As soon as I looked out the window it was easy to see I was on a new plane, the engine was still shiny.

He and I had a nice talk, it turns he is also on FlyerTalk and is making the trip several times in January as I am. When I took my camera out of my bag he laughed, we even had the same camera!

It was near dusk when we landed at Los Angeles, so the lighting on the plane changed colors to reflect the outside conditions.

We landed on time at LAX: I had enough time to go to the Admirals Club, relax for a while and watch the NFL playoffs on TV, and then board my flight to Austin where something unusual happened.

When a plane lands and pulls up to the terminal the crew makes an announcement, “Please remain seated with your seats belts buckled until the plane has come to a complete stop at the terminal.” Immediately after that we hear a “ding” and the lights come on, telling us we can get out of our seats. But that did not happen on this flight.

We landed on time in Austin, pulled up to the terminal and heard the announcement, but the bright lights did not come on. Very odd. After a minute or so I saw the pilot had left the cockpit and was talking to someone as we remained in our seats. And then I saw why. Two Austin police officers came on board the plane, told a passenger in First Class to get up, and then escorted him off the plane. I found out that this passenger had been very loud, used bad language, and when the passenger behind him asked him to quiet down he shoved him back into his seat. But he didn’t shove him by pushing on his shoulder — he pushed on the man’s face. And that is how you get the police to take you off a plane.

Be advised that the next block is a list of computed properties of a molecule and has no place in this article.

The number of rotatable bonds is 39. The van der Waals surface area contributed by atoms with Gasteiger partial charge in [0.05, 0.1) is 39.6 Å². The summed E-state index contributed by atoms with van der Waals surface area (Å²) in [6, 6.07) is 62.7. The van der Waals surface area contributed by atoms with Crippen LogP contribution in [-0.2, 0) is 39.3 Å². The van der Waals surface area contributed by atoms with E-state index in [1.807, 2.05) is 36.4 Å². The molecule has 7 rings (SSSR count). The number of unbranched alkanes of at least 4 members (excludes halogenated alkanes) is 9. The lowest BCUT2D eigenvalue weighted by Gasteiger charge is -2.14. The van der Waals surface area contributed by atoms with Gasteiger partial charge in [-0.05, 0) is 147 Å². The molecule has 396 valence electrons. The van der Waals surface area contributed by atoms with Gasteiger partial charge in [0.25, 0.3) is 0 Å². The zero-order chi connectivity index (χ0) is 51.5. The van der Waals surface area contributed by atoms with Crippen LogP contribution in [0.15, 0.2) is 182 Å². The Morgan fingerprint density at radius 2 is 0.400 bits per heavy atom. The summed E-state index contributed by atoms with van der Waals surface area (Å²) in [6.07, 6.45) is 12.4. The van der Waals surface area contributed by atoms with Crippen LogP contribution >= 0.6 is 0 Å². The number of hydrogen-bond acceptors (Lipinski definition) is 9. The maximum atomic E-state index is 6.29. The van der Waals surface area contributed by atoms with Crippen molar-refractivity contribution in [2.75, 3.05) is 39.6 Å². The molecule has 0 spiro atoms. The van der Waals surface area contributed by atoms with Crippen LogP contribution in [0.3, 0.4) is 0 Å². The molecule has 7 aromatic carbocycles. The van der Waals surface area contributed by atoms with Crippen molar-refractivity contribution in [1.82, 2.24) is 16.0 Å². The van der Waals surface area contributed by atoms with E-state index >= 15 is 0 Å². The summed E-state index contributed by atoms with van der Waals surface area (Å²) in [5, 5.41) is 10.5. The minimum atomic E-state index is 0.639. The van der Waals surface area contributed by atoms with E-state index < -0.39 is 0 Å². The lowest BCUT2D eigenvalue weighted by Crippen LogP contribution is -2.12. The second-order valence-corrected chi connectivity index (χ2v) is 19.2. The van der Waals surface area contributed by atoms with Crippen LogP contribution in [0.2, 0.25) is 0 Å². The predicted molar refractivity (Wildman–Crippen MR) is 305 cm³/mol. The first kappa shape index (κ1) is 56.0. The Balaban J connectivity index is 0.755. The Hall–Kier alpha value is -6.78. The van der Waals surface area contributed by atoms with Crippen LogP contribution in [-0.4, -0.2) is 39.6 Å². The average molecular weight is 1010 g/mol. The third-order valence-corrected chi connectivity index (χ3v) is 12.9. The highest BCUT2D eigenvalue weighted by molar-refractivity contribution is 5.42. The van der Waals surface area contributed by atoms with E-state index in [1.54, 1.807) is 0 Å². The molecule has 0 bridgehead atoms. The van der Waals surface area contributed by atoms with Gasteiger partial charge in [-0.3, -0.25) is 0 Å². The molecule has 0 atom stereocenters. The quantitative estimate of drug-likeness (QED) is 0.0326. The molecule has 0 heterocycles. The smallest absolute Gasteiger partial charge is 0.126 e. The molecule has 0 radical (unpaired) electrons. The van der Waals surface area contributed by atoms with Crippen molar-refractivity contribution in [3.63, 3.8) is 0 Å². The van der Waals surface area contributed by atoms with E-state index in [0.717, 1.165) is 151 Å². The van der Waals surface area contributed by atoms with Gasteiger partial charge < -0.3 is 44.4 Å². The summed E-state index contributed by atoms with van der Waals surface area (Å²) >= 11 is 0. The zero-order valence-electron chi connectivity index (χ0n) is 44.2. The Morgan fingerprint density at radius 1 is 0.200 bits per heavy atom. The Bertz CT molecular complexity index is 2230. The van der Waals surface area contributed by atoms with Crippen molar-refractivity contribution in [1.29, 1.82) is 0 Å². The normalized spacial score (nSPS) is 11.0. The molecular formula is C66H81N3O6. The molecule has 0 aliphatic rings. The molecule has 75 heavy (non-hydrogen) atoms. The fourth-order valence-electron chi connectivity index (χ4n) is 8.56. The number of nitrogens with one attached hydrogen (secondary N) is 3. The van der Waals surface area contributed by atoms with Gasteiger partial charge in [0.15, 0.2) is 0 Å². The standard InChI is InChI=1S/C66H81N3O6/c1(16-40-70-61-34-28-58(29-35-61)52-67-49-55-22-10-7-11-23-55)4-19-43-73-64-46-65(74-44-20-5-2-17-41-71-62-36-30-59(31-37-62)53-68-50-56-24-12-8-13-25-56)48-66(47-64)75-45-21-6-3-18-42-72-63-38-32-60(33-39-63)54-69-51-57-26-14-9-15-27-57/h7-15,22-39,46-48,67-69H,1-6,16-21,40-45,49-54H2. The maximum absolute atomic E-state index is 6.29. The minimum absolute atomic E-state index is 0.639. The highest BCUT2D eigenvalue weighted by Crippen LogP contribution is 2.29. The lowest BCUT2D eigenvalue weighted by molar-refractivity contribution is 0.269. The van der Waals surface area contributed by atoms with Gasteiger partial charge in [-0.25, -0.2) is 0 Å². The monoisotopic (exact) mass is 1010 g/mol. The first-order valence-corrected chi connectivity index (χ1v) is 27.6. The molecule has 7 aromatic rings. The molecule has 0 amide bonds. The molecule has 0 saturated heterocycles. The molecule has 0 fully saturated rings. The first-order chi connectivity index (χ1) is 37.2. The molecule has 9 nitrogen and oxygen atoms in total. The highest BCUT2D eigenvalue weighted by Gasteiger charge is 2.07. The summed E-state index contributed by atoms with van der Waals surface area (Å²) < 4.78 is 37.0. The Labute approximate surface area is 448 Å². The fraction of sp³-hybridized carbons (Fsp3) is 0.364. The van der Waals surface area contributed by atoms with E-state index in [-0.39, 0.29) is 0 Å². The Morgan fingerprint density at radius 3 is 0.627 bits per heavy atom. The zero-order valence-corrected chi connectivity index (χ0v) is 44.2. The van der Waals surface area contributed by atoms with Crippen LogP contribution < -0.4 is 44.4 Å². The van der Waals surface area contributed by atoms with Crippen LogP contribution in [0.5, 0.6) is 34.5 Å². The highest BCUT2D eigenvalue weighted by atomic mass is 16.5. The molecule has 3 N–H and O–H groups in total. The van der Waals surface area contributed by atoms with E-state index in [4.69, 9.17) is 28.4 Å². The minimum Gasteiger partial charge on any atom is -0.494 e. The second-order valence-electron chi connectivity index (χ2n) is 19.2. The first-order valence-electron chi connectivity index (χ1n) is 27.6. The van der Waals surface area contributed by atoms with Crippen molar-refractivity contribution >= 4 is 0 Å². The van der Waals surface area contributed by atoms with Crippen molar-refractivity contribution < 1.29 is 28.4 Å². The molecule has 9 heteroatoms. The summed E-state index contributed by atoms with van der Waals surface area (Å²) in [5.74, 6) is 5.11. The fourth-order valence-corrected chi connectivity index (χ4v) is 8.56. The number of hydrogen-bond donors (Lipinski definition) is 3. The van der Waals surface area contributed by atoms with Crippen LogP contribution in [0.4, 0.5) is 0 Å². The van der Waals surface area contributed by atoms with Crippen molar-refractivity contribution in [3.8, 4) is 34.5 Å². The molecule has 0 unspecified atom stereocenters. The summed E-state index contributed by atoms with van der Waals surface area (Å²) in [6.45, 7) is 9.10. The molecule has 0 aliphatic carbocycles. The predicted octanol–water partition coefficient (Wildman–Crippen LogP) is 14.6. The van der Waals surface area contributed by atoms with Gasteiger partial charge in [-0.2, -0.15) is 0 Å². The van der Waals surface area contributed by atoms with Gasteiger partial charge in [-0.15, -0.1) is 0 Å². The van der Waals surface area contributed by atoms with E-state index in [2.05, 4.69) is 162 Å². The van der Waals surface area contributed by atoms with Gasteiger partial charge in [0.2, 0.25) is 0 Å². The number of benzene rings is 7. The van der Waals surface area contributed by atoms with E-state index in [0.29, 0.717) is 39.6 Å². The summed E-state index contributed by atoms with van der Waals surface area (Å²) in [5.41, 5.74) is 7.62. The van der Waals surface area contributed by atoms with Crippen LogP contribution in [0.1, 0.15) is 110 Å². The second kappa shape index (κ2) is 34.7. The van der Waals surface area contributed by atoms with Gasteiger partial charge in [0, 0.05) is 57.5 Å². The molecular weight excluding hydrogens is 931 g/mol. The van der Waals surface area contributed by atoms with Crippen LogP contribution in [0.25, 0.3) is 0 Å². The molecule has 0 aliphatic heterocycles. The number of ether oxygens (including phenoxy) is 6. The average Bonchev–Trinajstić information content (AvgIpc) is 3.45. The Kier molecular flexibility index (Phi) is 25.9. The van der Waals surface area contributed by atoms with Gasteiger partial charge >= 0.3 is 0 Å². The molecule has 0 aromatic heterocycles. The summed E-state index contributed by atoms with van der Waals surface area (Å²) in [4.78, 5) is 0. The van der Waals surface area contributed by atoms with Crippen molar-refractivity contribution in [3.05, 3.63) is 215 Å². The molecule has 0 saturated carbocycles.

I was surprised the next morning to see that the miles for my AA flights had already posted, that used to take 2-3 days. That afternoon I called AAdvantage customer service, told them about the flight cancellation and asked for the miles that I did not get due to my “involuntary reroute” after they cancelled my flight. The representative took a few moments to verify what had happened and even told me why the DFW-SFO flight had been cancelled — the aircraft had been damaged in a bird strike. It may seem hard to believe that a bird can damage a multimillion dollar aircraft that weighs many tons, but it can. Do you remember the US Air flight that landed in the Hudson River a few years ago? That plane was damaged after it flew through a flock of geese. He agreed to give me my miles and said they would post the next day.

So, I got all the base miles for my trip (the bonus miles will take 6-8 weeks to post), had the chance to fly Jet Blue and a new AA 737, and got home on time. All in all, it was a good day. My first January mileage run was complete, leaving me four more for the month.